Wakemate Review

I’ve used the Wakemate for a while and the final verdict is that I love it. It’s a lot better than a regular alarm clock. However, when I first got my Wakemate it wouldn’t play nicely with my Samsung Epic 4G (Galaxy S). That’s a real shame as these are one of the most popular Android phones (Galaxy S) and the key with a product such as the Wakemate is that it works reliably across the board.

After much troubleshooting and testing I actually gave up on using it with my primary cell phone. (I would have tried my wrist band on my iPad, but unfortunately Apple’s policies forbid this… Don’t act so surprised) So instead, I bought an old Motorola Droid v1 from a co-worker. It works flawlessly with the Droid (which has Cyanogen Mod 7 installed) and I’ve loved it since.

It can really hurt when a product doesn’t work well at first, but in the case of the Wakemate, I’m glad I was patient and figured out a way for it to work for me.

How it works:

You install an app on your Blackberry/Android Phone/iPhone/iPad/iPod Touch and it’s essentially an alarm clock with sign-in and Bluetooth capabilities. You sign into your Wakemate account, pair your wrist band (once) and then set an alarm. The device will tell your phone whether to wake you up at the specified time or up to 20 mins earlier; think of it as a wake-up window.

Here’s a Typical Night:

  1. I put the wrist band on & flip the tiny on/off switch (green lights flash)
  2. I grab the old Droid next to my bed and hit the Wakemate app icon. The app loads and I set an alarm time.
  3. Then hit the sleep button; it checks for wrist band connectivity one more time and wishes you a good night of sleep.

The device and phone check in every so often during the night and make sure they are still communicating. If they lose communication the alarm just wakes you up at the specified time (This has not happened on the Droid yet). The device checks your sleep patterns and decides when to wake you. A gentle alarm sounds.

Here’s a Typical Morning:

  1. The Alarm sounds and you check the phone’s screen. You press the wake up button (There is no snooze).
  2. It says that it’s downloading your sleep data from the wrist band (takes a couple of seconds).
  3. It presents you with a slider and asks whether you feel alert or groggy.
  4. Upon setting the slider and pressing OK, it uploads your data and you can turn the wrist band off.

The Web Interface

Here are a few screen shots of the web interface and some of my sleep data:


Wakemate’s unpredictable Android experience has made my recommendations to my co-workers and friends cautious, but I still recommend it. I spent $60 for the wrist band and another $50 for the used Droid; that’ll be your worst case scenario. If you have an iPad or iPod Touch then I’d recommend the iOS version simply due to the difference in store reviews between the Android Market and the iTunes Store.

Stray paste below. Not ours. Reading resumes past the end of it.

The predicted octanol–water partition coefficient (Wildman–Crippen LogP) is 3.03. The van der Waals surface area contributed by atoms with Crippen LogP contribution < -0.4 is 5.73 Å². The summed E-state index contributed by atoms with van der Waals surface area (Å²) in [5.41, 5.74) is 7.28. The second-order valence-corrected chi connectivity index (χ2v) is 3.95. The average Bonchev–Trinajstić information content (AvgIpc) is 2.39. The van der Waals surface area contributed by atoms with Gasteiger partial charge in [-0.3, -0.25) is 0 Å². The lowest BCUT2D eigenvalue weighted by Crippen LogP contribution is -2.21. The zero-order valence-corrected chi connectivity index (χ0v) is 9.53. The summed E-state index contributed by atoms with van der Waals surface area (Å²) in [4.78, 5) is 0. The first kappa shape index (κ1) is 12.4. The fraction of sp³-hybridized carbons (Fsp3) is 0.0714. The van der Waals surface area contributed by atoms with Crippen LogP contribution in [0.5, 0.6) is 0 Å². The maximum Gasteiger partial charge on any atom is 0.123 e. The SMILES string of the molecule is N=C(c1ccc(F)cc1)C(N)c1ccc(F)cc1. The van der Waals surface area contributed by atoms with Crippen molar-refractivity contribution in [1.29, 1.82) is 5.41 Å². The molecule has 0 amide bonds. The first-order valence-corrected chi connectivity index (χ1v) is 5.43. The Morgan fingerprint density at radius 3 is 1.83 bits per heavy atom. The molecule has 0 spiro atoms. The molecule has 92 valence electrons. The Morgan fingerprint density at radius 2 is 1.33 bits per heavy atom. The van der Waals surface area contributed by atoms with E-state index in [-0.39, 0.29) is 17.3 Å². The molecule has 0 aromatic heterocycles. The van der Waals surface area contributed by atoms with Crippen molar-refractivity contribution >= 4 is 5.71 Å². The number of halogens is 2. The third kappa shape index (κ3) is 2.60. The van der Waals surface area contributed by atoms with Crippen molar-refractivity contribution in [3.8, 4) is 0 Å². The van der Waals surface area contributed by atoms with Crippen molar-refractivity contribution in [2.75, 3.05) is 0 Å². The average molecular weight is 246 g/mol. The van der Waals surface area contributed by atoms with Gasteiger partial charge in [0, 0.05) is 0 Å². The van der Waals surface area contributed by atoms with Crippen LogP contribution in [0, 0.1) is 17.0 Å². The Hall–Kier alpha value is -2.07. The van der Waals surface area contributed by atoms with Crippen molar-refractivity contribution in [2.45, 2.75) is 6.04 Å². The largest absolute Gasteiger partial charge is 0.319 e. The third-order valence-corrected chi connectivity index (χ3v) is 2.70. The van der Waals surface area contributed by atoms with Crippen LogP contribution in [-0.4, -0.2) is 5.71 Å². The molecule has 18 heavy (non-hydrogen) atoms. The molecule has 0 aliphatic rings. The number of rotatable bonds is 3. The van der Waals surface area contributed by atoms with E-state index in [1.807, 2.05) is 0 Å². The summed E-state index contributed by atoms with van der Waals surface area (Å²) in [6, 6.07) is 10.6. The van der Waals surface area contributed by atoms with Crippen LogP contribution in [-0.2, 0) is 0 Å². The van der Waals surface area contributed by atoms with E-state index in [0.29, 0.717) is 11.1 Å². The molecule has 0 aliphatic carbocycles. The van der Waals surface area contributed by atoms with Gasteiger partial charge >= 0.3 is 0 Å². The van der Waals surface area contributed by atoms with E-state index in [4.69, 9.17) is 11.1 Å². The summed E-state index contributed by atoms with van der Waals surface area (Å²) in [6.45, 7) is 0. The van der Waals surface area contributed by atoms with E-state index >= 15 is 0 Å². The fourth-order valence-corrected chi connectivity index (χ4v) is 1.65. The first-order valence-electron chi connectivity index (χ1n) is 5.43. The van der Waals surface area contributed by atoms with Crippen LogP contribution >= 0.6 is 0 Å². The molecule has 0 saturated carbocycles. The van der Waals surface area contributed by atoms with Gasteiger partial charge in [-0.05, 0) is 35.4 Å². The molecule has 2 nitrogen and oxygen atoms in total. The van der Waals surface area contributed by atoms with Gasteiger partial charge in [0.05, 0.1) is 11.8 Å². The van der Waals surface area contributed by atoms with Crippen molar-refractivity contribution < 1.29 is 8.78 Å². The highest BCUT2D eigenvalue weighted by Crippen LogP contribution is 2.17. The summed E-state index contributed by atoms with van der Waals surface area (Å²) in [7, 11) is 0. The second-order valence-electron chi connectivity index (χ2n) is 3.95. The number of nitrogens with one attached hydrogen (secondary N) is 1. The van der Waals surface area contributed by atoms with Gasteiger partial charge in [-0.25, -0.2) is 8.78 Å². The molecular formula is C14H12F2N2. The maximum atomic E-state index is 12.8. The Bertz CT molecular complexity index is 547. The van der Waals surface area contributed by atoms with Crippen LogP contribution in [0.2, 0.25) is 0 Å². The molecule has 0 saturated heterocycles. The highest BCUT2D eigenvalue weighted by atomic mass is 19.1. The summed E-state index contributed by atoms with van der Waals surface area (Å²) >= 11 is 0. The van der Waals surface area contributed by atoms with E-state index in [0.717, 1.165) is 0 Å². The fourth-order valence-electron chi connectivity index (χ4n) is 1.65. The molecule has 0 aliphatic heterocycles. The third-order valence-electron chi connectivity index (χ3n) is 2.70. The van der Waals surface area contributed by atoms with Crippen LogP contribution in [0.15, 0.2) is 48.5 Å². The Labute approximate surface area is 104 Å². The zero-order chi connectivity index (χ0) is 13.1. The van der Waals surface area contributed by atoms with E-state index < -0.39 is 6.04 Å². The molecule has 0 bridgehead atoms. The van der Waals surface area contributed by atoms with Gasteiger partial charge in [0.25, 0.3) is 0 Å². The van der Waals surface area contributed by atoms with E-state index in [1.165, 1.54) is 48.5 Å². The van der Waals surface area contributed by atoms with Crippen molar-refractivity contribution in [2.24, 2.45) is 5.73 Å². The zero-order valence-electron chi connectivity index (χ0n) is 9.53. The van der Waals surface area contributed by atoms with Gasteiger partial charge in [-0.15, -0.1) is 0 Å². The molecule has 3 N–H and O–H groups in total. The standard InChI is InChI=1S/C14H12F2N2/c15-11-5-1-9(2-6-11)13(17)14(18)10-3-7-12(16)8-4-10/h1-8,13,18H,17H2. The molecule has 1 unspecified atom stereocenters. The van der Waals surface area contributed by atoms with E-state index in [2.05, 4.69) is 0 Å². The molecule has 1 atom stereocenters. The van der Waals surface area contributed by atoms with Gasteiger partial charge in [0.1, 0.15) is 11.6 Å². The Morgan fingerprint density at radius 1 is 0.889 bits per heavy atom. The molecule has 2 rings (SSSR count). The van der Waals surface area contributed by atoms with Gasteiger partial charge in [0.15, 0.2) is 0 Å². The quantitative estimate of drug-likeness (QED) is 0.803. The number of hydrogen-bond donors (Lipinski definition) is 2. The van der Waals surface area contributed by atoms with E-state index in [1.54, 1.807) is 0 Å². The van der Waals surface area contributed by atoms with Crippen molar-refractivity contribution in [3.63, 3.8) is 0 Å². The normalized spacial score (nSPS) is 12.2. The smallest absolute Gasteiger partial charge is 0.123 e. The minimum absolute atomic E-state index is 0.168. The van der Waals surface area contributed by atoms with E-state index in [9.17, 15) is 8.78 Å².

Do I think the difference it makes in waking up is worth the $110 I ended up spending? Yes.

I want to hear about your good or bad experiences with the Wakemate. Post them in the comments section.


Add yours →

  1. Hi

    How long did you use the device?and did you wear it everynight!


    • I actually still use it every night. It works most of the time, but every now and then it stops waking me up and just shows an error at the default wake-up time. At that point, if you turn it off and on again, then press OK, it uploads your sleep data to the site, but then hangs on the next step forever.

      Like I said: it works, but not reliably. I still don’t know how to get it out of that state where it just gives the error every morning. I think that some combination of power-cycling and re-pairing the device to the phone can sometimes help.

  2. I just left this as my Amazon review and am ‘sharing’ it around the web elsewhere as a warning to others as well:

    I bought the Wakemate in July. I was disappointed to find that after almost 2 months it still wasn’t going off to wake me up. It would record data, but not actually go off at during the wake up window.

    I contacted customer service TWO months ago regarding it. At first, they were going to replace the device. After I shipped them the device, I waited a month before sending them another email. That email was replied to saying that they ‘hadn’t received my device’. After I sent them a message with the tracking information, I stopped getting replies.

    Worst case, this company is just a scam. You can’t find a number that will ring to a real person and they don’t reply to email or Twitter, which is bad when you have a device that has such a spotty record (take a look at some of the other reviews about this thing). Best case, they are just a small company that isn’t ready for prime time. Either way, I would steer clear of them and save your $60.

    You take your chances, and I would say that if you buy this device, you are not buying it with any warranty and don’t expect any support. I have no tolerance for companies that don’t stand behind their product, and while the information about my sleep patterns was interesting, the support failure makes this an automatic failure.

    • Hey John,
      it sucks that you had an even worse experience than I did. If you still haven’t heard from them, try emailing greg(at)wakemate(dot)com I had luck with him replying.

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